Divisions and departments may have their own IT operations. They may or may not coordinate closely with each other and with the central IT operations. Dealing with an IT unit that's under the control of an academic department is quite different from dealing with the main IT operation. Considerations other than technical ones may play a greater role.
Academia as a Business
Academic institutions are different in many ways from for-profit businesses, but they're still businesses. They have budgets and decision makers. When approaching any business, it's necessary to know who makes the spending decisions and the technical ones.
The process of choosing a vendor typically starts with a request for quote (RFQ) or request for proposal (RFP). The IT department hopes to get several bids and choose the best one. This doesn't necessarily mean the lowest bid, but the one which the institution likes best. The decision will come from people with technical knowledge, but it's often a committee process. The actual business transaction will be with the purchasing office, which might override the department's decision.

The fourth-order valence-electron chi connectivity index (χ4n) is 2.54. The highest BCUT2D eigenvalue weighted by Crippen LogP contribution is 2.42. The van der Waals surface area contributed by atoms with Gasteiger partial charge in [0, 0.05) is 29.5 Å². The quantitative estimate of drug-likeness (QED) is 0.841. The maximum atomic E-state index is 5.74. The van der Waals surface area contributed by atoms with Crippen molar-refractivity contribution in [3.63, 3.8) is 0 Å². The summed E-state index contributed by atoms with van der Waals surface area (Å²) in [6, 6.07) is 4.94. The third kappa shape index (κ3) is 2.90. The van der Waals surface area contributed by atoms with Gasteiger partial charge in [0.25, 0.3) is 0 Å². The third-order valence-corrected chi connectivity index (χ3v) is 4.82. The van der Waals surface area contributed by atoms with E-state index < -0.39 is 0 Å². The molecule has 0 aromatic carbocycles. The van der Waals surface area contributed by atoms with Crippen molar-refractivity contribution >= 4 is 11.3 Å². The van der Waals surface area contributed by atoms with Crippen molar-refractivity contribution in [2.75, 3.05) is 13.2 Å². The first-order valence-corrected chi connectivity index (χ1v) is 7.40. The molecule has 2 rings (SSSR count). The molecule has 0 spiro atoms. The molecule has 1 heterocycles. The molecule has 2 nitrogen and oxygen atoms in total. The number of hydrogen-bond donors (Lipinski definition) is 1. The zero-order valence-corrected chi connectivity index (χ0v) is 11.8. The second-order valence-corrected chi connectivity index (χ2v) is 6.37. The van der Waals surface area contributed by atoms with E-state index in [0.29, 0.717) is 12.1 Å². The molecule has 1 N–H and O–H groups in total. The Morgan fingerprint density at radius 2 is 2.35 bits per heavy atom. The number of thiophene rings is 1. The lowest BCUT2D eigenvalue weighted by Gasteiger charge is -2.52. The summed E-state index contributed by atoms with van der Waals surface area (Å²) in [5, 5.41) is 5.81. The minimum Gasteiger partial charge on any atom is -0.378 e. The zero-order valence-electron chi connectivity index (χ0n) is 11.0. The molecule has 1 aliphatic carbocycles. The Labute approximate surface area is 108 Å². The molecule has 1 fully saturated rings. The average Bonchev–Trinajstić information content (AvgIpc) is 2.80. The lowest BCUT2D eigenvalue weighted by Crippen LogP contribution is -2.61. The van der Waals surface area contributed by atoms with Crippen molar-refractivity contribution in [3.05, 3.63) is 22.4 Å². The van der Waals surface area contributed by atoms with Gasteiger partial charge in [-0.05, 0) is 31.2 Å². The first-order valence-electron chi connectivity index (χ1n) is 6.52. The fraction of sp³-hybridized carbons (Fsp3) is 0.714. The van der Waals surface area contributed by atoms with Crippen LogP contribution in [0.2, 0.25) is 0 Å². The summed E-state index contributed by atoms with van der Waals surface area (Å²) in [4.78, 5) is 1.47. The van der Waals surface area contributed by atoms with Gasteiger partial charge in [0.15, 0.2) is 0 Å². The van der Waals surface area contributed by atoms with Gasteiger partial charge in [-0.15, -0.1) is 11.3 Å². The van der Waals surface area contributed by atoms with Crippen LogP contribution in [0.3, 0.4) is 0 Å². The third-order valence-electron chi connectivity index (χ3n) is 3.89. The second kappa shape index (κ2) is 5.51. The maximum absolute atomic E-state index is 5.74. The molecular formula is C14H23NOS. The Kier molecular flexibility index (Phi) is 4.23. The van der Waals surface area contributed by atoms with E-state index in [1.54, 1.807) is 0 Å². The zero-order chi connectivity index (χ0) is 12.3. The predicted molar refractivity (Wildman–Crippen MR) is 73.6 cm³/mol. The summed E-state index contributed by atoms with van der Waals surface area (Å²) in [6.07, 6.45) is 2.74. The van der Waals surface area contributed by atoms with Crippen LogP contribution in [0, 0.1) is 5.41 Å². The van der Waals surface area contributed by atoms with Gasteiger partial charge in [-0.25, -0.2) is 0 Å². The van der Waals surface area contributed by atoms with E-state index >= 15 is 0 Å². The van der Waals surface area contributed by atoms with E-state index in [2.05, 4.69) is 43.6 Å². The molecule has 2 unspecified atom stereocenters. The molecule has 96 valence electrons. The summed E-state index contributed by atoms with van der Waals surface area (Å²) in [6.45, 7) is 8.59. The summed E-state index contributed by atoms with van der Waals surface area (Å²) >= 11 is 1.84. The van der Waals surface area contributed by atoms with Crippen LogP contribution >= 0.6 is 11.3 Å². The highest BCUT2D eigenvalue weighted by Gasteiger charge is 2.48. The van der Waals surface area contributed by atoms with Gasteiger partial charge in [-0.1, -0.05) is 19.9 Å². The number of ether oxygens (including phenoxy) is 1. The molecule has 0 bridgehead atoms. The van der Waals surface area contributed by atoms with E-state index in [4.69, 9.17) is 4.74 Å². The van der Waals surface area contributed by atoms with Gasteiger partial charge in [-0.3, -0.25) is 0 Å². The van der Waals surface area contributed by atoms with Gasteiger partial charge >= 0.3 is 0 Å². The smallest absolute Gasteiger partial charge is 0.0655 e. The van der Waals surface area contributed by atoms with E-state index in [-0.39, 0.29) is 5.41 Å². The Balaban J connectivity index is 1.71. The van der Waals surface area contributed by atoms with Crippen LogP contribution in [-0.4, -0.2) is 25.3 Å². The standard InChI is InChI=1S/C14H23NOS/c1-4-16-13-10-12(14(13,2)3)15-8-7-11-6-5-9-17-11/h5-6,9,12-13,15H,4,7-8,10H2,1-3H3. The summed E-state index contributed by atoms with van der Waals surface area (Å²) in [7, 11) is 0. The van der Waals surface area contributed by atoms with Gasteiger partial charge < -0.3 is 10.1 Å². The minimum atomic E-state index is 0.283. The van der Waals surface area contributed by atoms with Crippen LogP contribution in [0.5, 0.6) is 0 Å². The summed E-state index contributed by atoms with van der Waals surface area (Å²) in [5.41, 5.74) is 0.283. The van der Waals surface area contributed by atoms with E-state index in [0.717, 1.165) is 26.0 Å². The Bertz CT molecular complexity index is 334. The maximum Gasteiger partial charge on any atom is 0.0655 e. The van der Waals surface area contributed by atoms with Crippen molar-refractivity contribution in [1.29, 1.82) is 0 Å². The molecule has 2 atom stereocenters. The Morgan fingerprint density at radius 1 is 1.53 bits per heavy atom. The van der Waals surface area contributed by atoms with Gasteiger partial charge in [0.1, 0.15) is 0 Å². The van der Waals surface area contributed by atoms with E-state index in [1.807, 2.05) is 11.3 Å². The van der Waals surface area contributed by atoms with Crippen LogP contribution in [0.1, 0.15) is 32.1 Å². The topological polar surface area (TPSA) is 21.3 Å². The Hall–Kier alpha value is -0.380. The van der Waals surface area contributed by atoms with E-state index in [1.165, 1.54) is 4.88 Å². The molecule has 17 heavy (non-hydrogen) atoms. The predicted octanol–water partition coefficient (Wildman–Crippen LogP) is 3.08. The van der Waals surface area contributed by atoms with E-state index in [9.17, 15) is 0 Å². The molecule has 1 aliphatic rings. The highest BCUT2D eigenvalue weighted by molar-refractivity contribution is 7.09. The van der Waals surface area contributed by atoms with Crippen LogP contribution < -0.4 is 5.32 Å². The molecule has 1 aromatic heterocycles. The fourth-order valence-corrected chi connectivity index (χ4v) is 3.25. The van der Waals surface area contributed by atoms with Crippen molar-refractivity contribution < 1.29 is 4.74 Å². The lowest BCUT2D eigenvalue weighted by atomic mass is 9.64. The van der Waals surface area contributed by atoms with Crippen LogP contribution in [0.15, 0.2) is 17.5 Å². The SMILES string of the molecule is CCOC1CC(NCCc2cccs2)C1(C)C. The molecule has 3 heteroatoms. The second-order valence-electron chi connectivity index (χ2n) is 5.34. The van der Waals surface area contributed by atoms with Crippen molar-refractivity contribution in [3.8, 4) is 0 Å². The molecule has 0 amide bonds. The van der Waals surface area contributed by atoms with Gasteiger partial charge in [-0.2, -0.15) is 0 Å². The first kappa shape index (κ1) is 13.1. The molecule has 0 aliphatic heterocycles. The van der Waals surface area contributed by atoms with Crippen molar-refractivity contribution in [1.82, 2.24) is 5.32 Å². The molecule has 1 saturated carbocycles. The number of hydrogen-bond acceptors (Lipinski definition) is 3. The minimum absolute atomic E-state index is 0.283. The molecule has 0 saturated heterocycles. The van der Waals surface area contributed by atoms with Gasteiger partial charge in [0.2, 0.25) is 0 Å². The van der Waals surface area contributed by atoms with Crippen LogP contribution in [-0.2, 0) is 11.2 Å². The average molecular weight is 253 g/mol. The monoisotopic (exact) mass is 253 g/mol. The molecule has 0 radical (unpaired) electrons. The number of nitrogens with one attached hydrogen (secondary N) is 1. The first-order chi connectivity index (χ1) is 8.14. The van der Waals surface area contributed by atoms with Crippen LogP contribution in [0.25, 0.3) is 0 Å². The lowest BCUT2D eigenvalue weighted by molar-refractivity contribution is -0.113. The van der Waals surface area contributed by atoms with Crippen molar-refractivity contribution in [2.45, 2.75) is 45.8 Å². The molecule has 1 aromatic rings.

The people who run academic IT departments know what they're doing, but they generally aren't subtle negotiators. They're constrained by procurement policies which are uniform for the whole school. There usually isn't a lot of stretch in their budget. It's hard to get them to spend more money than they've allotted for a project. The good side of this is that there's little pretense. They aren't likely to disguise their intentions in order to get a better deal.
Grant-funded projects need special caution. It's important to know how much money the grant makes available and for how long. If it isn't realistically possible to finish the project within its limits, things could end badly. The academic world is littered with half-finished projects that could have done wonderful things if they hadn't run out of money first.
Working in Higher Ed IT